Review - Mrs Henderson Presents (Noel Coward Theatre, London)

When the recently widowed Laura Henderson purchases The Windmill Theatre, she comes up with an idea to pull audiences in... create an act in which women pose as nude statues stage. Based on the 2005 film of the same name, Mrs Henderson Presents is a brand new musical, which tells the story of Mrs Henderson and follows the lives of several of her theatre's employees, during the years leading up to World War 2. 
I must admit, before seeing this show I'd never seen the film before, and had tried to stay away from almost everything to do with this show, as I wanted to go in completely blind. This is a decision I am very pleased that I made, as while there were some moments of predictability in the plot, there were also a lot of surprises. One of the biggest surprises for me (which might sound astonishing given the plot outlined in the official synopsis of the show) was just how much nudity the piece featured. But I am happy to report that every nude scene was presented very tastefully. I was also happy to note the undertones of body positivity which ran throughout this show. 

However, despite the extent to which the formation of the nude statue acts appeared to be the main storyline, thus prompting several emotional moments (such as a particularly striking scene at the end of act 1) centered around it, the biggest downfall of Mrs Henderson Presents was that it never really decided what story it wanted to tell. The plot revolved around around so many characters that I never really formed much of a connection with any of them, and this meant that all of the moments which should have been gutwrenchingly emotional ended up feeling a little bit flat.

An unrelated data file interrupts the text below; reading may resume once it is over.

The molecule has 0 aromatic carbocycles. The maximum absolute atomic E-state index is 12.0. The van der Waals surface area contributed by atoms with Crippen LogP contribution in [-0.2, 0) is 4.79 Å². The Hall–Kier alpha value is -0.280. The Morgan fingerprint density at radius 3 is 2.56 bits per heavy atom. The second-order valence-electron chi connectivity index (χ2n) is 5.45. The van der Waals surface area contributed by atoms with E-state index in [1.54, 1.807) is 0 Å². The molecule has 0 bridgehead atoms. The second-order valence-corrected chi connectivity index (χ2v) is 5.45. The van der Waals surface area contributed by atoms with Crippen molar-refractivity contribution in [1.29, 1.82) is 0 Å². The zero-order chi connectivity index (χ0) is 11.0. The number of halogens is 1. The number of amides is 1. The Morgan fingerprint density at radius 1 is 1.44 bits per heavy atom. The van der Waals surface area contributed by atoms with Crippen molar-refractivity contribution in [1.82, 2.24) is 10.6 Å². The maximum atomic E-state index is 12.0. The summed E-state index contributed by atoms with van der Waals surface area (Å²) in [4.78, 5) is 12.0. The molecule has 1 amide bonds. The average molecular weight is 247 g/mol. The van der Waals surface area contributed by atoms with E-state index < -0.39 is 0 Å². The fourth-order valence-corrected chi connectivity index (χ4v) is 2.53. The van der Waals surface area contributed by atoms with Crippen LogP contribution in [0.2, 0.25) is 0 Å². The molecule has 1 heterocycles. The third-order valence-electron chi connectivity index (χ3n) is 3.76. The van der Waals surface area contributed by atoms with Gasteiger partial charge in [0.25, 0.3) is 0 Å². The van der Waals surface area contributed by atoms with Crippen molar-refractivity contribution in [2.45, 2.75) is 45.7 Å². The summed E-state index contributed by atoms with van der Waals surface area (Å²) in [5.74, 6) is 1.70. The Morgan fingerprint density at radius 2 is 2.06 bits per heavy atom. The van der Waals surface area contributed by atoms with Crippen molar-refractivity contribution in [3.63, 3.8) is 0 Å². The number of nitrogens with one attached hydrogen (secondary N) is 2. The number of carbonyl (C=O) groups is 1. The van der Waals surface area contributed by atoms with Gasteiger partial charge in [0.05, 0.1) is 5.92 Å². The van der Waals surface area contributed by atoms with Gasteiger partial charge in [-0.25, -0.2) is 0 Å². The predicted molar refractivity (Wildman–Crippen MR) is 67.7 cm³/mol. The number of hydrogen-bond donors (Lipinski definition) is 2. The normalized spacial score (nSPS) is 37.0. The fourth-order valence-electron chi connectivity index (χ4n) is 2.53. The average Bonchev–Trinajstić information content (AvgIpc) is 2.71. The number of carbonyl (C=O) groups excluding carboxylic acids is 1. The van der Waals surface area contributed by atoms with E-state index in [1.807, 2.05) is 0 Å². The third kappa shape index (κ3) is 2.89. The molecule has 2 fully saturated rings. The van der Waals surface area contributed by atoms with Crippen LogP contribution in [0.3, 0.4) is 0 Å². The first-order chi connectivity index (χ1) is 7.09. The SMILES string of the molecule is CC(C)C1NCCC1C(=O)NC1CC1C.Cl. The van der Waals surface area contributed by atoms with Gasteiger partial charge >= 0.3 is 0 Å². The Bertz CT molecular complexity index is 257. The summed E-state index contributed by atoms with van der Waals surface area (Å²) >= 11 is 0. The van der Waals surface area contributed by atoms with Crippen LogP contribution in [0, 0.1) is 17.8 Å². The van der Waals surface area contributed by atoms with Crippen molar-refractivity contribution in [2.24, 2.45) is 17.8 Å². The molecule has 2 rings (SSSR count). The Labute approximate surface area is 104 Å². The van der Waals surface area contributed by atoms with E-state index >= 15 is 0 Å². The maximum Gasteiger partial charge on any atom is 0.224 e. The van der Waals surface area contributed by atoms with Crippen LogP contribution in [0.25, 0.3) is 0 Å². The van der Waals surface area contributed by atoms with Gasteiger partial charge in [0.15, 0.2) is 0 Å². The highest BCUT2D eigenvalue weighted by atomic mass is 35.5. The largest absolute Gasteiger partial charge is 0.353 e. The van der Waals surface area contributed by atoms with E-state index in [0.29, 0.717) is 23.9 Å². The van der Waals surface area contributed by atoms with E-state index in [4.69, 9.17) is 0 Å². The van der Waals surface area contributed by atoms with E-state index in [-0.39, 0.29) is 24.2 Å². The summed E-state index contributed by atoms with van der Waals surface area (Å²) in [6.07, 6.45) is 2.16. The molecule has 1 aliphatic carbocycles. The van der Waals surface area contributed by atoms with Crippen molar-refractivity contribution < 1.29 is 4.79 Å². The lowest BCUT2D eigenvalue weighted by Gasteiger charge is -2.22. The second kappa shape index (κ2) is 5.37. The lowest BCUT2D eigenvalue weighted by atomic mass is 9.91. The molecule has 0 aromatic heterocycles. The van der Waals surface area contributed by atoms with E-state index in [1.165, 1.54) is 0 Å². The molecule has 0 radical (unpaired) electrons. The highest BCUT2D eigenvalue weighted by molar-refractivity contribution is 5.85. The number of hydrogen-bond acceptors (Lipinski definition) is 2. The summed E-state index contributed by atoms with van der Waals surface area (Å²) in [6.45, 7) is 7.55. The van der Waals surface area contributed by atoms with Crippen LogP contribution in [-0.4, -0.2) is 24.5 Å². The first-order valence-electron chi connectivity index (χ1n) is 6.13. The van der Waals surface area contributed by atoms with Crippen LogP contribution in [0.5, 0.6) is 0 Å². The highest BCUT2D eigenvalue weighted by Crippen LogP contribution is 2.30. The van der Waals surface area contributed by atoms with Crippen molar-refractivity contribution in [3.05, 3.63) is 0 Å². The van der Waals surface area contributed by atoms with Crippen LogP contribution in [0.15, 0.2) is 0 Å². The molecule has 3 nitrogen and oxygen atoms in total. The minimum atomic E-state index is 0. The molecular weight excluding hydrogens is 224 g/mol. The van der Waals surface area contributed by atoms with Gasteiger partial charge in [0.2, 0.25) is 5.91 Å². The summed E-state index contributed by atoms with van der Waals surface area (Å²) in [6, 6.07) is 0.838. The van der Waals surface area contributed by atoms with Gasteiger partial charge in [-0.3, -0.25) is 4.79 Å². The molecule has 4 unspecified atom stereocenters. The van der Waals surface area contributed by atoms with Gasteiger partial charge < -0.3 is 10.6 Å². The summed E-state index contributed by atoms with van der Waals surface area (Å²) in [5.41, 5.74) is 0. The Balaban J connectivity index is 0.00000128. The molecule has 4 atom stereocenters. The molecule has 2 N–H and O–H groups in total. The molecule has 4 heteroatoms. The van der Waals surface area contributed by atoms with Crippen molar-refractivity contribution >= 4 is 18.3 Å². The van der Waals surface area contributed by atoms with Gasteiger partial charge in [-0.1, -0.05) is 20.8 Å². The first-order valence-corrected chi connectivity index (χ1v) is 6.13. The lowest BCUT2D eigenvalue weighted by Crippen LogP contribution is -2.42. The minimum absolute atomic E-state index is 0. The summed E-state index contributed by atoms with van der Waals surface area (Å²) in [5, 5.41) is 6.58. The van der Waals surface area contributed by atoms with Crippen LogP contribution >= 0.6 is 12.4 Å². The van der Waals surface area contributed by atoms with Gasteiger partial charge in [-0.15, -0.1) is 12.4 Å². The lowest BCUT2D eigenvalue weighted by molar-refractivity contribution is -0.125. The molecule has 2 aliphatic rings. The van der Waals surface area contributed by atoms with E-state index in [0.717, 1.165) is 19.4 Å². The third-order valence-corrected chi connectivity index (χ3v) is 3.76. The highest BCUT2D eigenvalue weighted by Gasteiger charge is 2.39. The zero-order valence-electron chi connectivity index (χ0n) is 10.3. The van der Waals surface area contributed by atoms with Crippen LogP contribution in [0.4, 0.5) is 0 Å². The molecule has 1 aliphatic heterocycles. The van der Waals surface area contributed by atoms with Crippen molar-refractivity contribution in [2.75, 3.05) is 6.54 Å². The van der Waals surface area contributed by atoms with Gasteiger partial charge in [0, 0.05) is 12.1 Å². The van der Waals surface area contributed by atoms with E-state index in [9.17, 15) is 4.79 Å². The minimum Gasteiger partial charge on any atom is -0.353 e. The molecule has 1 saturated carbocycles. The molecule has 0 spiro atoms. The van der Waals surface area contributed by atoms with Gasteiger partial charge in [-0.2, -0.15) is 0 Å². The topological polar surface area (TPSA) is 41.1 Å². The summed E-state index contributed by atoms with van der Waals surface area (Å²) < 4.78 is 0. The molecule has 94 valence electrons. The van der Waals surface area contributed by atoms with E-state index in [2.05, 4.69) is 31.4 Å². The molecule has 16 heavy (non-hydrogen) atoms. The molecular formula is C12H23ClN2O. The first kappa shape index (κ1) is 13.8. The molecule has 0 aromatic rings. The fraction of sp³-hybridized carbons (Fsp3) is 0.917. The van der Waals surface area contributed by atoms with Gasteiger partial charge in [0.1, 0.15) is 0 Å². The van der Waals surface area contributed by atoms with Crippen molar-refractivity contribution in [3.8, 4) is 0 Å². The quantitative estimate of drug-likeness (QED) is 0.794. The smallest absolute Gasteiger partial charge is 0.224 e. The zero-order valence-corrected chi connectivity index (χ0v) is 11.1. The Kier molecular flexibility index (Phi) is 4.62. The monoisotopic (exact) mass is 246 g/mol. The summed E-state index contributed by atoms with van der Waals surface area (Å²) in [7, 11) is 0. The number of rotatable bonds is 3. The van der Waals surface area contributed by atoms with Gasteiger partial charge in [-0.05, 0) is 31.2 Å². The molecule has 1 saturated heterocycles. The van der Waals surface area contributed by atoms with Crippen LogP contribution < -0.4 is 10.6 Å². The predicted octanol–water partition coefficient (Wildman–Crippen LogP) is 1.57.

But what about the music? Well, there were a few standout numbers, such as the title number and Emma Williams' breathtaking If Mountains Were Easy To Climb, but there were also a good number of songs that all sounded very similar, and quite a few occasions were several songs seemed to blur into one. I also felt as if some of the vocal skills of the cast were not utilised to their fullest effect, as several of the songs were rather pedestrian. That being said, the performances of the stoic yet ostentatious Tracie Bennett as Mrs Henderson, and the captivating Emma Williams as the reluctant star of The Windmill Theatre were an absolute joy to watch.

Photo credit - Tristram Kenton
All in all, Mrs Henderson Presents was a lovely musical with a fabulous cast. Even though it had its faults, it was wonderful to see a new British musical on the West End.